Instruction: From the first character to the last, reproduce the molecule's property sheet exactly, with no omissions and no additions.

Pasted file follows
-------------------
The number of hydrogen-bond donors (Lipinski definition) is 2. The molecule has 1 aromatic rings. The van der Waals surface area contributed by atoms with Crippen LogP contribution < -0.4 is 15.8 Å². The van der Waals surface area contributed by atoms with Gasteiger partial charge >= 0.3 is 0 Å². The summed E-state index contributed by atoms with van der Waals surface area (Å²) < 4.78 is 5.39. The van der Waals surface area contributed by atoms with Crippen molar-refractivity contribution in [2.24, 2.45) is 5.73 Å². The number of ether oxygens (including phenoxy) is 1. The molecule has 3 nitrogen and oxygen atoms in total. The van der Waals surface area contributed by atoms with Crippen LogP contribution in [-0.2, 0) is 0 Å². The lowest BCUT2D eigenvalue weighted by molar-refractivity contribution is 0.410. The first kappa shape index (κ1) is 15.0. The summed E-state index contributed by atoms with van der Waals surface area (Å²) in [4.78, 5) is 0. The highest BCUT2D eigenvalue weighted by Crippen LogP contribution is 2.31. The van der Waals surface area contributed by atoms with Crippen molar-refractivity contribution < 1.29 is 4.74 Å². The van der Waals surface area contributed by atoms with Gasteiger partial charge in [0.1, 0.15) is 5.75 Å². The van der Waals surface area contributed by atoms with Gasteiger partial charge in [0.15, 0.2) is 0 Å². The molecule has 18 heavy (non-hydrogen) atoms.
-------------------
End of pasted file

The number of hydrogen-bond donors (Lipinski definition) is 2. The molecule has 1 aromatic rings. The van der Waals surface area contributed by atoms with Crippen LogP contribution < -0.4 is 15.8 Å². The van der Waals surface area contributed by atoms with Gasteiger partial charge >= 0.3 is 0 Å². The summed E-state index contributed by atoms with van der Waals surface area (Å²) < 4.78 is 5.39. The van der Waals surface area contributed by atoms with Crippen molar-refractivity contribution in [2.24, 2.45) is 5.73 Å². The number of ether oxygens (including phenoxy) is 1. The molecule has 3 nitrogen and oxygen atoms in total. The van der Waals surface area contributed by atoms with Crippen LogP contribution in [-0.2, 0) is 0 Å². The lowest BCUT2D eigenvalue weighted by molar-refractivity contribution is 0.410. The first kappa shape index (κ1) is 15.0. The summed E-state index contributed by atoms with van der Waals surface area (Å²) in [4.78, 5) is 0. The highest BCUT2D eigenvalue weighted by Crippen LogP contribution is 2.31. The van der Waals surface area contributed by atoms with Crippen molar-refractivity contribution < 1.29 is 4.74 Å². The van der Waals surface area contributed by atoms with Gasteiger partial charge in [0.1, 0.15) is 5.75 Å². The van der Waals surface area contributed by atoms with Gasteiger partial charge in [0.15, 0.2) is 0 Å². The molecule has 18 heavy (non-hydrogen) atoms.